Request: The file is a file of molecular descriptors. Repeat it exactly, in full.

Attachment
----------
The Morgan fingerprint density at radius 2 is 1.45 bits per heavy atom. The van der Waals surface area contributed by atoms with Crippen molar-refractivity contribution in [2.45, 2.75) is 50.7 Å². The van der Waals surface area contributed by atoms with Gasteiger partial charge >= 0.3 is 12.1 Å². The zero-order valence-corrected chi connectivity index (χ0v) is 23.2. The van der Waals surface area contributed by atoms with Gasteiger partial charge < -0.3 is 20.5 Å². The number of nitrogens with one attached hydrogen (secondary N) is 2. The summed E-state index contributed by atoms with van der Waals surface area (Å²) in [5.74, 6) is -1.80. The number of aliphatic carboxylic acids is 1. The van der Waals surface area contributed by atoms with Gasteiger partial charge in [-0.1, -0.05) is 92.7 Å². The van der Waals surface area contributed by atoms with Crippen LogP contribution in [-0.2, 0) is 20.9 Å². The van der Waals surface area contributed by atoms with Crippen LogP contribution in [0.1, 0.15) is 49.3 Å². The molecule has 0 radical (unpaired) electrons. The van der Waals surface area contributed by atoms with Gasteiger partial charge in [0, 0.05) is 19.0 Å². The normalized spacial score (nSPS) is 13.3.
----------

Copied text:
The Morgan fingerprint density at radius 2 is 1.45 bits per heavy atom. The van der Waals surface area contributed by atoms with Crippen molar-refractivity contribution in [2.45, 2.75) is 50.7 Å². The van der Waals surface area contributed by atoms with Gasteiger partial charge >= 0.3 is 12.1 Å². The zero-order valence-corrected chi connectivity index (χ0v) is 23.2. The van der Waals surface area contributed by atoms with Gasteiger partial charge < -0.3 is 20.5 Å². The number of nitrogens with one attached hydrogen (secondary N) is 2. The summed E-state index contributed by atoms with van der Waals surface area (Å²) in [5.74, 6) is -1.80. The number of aliphatic carboxylic acids is 1. The van der Waals surface area contributed by atoms with Gasteiger partial charge in [-0.1, -0.05) is 92.7 Å². The van der Waals surface area contributed by atoms with Crippen LogP contribution in [-0.2, 0) is 20.9 Å². The van der Waals surface area contributed by atoms with Crippen LogP contribution in [0.1, 0.15) is 49.3 Å². The molecule has 0 radical (unpaired) electrons. The van der Waals surface area contributed by atoms with Gasteiger partial charge in [0, 0.05) is 19.0 Å². The normalized spacial score (nSPS) is 13.3.